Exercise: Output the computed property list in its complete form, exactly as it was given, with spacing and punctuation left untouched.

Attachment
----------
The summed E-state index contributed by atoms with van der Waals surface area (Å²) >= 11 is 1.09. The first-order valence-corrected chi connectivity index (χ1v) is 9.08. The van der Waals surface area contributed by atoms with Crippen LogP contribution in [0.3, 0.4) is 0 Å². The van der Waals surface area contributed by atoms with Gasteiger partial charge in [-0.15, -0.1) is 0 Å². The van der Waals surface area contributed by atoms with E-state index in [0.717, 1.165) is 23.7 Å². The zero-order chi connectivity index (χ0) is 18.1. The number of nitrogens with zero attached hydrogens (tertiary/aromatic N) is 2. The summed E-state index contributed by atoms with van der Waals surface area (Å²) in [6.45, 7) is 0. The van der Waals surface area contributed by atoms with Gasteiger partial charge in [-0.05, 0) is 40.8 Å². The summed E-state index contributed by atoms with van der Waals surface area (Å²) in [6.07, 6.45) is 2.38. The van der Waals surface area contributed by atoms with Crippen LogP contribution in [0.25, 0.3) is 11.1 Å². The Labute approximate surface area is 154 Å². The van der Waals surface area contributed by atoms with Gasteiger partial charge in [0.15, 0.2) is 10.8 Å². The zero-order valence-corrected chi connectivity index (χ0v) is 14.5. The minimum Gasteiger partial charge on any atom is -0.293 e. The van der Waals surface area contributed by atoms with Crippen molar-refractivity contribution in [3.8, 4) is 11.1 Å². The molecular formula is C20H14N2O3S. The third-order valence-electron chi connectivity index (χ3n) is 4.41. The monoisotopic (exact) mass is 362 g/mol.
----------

The summed E-state index contributed by atoms with van der Waals surface area (Å²) >= 11 is 1.09. The first-order valence-corrected chi connectivity index (χ1v) is 9.08. The van der Waals surface area contributed by atoms with Crippen LogP contribution in [0.3, 0.4) is 0 Å². The van der Waals surface area contributed by atoms with Gasteiger partial charge in [-0.15, -0.1) is 0 Å². The van der Waals surface area contributed by atoms with E-state index in [0.717, 1.165) is 23.7 Å². The zero-order chi connectivity index (χ0) is 18.1. The number of nitrogens with zero attached hydrogens (tertiary/aromatic N) is 2. The summed E-state index contributed by atoms with van der Waals surface area (Å²) in [6.45, 7) is 0. The van der Waals surface area contributed by atoms with Gasteiger partial charge in [-0.05, 0) is 40.8 Å². The summed E-state index contributed by atoms with van der Waals surface area (Å²) in [6.07, 6.45) is 2.38. The van der Waals surface area contributed by atoms with Crippen LogP contribution in [0.25, 0.3) is 11.1 Å². The Labute approximate surface area is 154 Å². The van der Waals surface area contributed by atoms with Gasteiger partial charge in [0.15, 0.2) is 10.8 Å². The zero-order valence-corrected chi connectivity index (χ0v) is 14.5. The minimum Gasteiger partial charge on any atom is -0.293 e. The van der Waals surface area contributed by atoms with Crippen molar-refractivity contribution in [3.8, 4) is 11.1 Å². The molecular formula is C20H14N2O3S. The third-order valence-electron chi connectivity index (χ3n) is 4.41. The monoisotopic (exact) mass is 362 g/mol.